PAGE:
Community thanks Newark cop for watching over Ivy Hill

By Barry Carter | The Star-Ledger
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on June 02, 2015

Newark Detective Michael Beasley who has been beat cop for 18 years in the Ivy Hill section, stands in front of the Mt. Vernon School on his last day with the Newark Police Department. Known as a pro-active police officer, Beasley is credited withe helping to get rid of drug dealers and kept residents from leaving because of his presence. He got to know their families, the children, the school principals.

 

Newark Police Detective Michael Beasley tried to hide his tears during a neighborhood meeting at Ivy Hill Elementary School.

He looked down at the floor in the auditorium. He turned to the side, wiping away the moisture collecting in his eyes.

Beasley could handle retiring from the police department last Friday, but he dreaded being this vulnerable in front of a community telling him what he meant to them after 18 of his 25 years on the force.

"Your work helped to save this neighborhood,'' says Houston Stevens, president of the Ivy Hill Neighborhood Association. "Thank you, my brother. We love you."

On his watch, residents say Beasley got rid of drug dealers. Burglaries were down, car thefts, too. He was known as "Robo Cop," a nickname that reflected his strong, no-nonsense street presence.

Beasley, clearly moved by their praise, pinched his nose with his forefingers and looked out into the intimate gathering of people wishing him well a week before his departure.

"How do you say goodbye to people who are your family, many you may not see again?" he asks.

They both chose to say "So long, good friend"– and to talk about the way he restored order when he came into their lives in 1995.

Ivy Hill became his beat that summer after he won a copy infringement lawsuit against the city. A judge ruled that Newark did not have rights to "People Against Car Theft,'' a program Beasley created as a patrol cop to deter kids from stealing cars.

When Beasley was about to sell the program to East Orange, Newark filed suit arguing that the officer developed PACT on the job and, therefore, it belonged to the city. The administration settled with Beasley for $100,000 and the officer says he found himself assigned to the furthest outpost in the West Ward.

What could be viewed as punishment, Beasley says, turned out to be true community policing – what society often calls for when officers and the public clash.

"I have had an incredible career in actually doing something that people only talk about," he says. "And that is being a community police officer."

Beasley, now 58, had no police car and no partner before George Torres teamed up with him for 15 years.

He walked the streets and got to know business owners, residents and families. He eventually did it with Torres, too, who says Beasley taught him how to be a cop and to listen to residents.

"He really believed in what he was doing," Torres says.

Residents had Beasley's personal cell phone number. He knew birthdays and solved problems. He straightened out wayward kids and encouraged many who looked up to him, including 15-year-old Gabrielle Greene, who gave him a retirement card.

"I told him I was going to miss him," she says.

On his school detail and in the neighborhood, residents say Beasley was firm, fair and tough. He ticketed motorists who parked illegally and locked up lawbreakers. Kids got to school safely and he didn't let them loiter on their way home.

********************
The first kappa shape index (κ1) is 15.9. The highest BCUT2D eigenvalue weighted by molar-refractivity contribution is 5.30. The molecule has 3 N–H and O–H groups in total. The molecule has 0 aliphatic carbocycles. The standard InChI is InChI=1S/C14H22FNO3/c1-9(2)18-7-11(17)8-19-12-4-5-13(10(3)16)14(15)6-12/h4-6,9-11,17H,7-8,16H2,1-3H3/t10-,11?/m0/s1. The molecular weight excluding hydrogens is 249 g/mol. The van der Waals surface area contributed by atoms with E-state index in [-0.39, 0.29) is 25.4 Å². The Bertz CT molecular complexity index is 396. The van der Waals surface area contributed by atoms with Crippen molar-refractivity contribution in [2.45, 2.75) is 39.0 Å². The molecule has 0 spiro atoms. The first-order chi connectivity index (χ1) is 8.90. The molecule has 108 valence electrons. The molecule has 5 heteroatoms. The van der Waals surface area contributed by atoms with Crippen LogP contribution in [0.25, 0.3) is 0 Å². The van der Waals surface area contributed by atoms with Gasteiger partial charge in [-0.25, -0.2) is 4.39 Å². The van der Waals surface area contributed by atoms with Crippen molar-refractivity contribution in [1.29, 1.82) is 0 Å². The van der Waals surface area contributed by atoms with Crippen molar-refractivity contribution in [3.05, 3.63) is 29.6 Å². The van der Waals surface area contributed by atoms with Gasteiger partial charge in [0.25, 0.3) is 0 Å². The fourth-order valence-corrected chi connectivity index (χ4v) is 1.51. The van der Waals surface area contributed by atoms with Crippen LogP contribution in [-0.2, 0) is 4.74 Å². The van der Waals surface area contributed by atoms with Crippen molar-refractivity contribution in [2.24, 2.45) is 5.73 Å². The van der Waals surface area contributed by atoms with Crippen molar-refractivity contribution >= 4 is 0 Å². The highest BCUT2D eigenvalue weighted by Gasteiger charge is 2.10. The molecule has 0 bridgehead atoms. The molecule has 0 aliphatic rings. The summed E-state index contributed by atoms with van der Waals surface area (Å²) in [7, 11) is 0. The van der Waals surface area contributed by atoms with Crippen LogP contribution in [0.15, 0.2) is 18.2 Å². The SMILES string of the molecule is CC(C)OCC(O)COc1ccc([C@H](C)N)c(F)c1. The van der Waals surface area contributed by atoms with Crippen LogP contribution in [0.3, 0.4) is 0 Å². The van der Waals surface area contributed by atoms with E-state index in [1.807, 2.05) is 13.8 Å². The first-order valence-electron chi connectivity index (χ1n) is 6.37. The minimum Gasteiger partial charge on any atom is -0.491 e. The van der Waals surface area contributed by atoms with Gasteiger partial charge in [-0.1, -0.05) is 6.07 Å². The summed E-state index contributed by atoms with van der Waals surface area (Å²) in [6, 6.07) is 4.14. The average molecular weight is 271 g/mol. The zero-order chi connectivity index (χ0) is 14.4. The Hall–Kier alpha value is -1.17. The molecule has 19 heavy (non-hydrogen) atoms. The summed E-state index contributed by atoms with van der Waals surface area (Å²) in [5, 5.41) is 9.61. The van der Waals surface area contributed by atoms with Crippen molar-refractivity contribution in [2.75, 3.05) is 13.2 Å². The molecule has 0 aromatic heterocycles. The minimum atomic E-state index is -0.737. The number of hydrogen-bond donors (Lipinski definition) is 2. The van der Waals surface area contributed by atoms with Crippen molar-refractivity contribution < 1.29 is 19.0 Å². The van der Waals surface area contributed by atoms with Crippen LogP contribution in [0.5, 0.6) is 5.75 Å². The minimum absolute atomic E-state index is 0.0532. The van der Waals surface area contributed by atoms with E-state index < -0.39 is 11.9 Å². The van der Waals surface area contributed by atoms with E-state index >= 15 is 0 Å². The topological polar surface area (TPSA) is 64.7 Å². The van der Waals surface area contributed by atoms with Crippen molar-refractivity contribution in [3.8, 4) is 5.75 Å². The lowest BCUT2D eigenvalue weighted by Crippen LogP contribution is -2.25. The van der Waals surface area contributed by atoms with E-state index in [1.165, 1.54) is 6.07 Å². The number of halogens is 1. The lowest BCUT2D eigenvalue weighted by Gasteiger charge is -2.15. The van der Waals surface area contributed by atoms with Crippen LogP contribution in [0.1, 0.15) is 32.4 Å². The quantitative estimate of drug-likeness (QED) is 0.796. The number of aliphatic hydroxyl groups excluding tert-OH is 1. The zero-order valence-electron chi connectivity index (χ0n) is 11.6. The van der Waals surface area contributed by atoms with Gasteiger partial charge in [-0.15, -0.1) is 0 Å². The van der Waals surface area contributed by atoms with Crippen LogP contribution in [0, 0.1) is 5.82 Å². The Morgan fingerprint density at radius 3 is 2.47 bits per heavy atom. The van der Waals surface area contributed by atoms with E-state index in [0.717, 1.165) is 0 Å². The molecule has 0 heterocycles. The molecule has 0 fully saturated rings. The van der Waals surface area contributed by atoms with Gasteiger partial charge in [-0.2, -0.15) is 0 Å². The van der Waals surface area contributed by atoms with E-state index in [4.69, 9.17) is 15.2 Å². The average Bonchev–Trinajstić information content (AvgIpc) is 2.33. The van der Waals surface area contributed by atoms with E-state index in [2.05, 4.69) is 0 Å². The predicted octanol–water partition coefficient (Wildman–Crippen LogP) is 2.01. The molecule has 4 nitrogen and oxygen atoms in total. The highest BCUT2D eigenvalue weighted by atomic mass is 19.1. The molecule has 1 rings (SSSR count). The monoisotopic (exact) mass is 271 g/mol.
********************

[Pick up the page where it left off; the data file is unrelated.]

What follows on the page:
Lois Greene, a recipient of one of his tickets, reminded him of that day jokingly, but thanked him for getting kids to understand and respect authority.

"It was a good experience for kids to understand that police officers serve a purpose, that they are there to protect you and to keep you safe," says Greene, who is Gabrielle's mother.

The relationship Beasley and Torres had with residents doesn't happen often and doesn't happen overnight. It takes years, he says, something most officers don't get to do because they aren't assigned to one post for a length of time.

Beasley and Torres were unique. They wanted to be in the West Ward and the community spoke up whenever the police administration tried to move them.

The assignment, like all things, finally ended two years ago. Beasley was then assigned to community affairs and became a detective; Torres, now president of the Hispanic Law Enforcement Society, works with the Alcoholic Beverage Control Board.

On Friday, Beasley went back to the neighborhood to say goodbye. He visited Mount Vernon School, where residents say he ushered the neighborhood through a tough time when three college friends were killed behind the elementary school building.

"Everyone could count on him," says Principal Bertha S. Dyer, of their relationship. "He was always here. It was a good marriage between the school, students, teachers and parents."

As he walked the halls, teachers took pictures with him. Students in one class read passages from "Peter Pan," and several raised their hands when asked who wants be a police officer. On his way out, fifth-graders in the hallway cornered him with a group hug.

"You're retiring Officer Beasley?"asked Yanae Latif, 11, in disbelief. "You're a good police officer."

That's why he's not giving up on his anti-car theft program. Beasley is working on it again and this chapter brings his connection to the community full circle.

The spokesperson for the program was one of the many kids he crossed safely to school.

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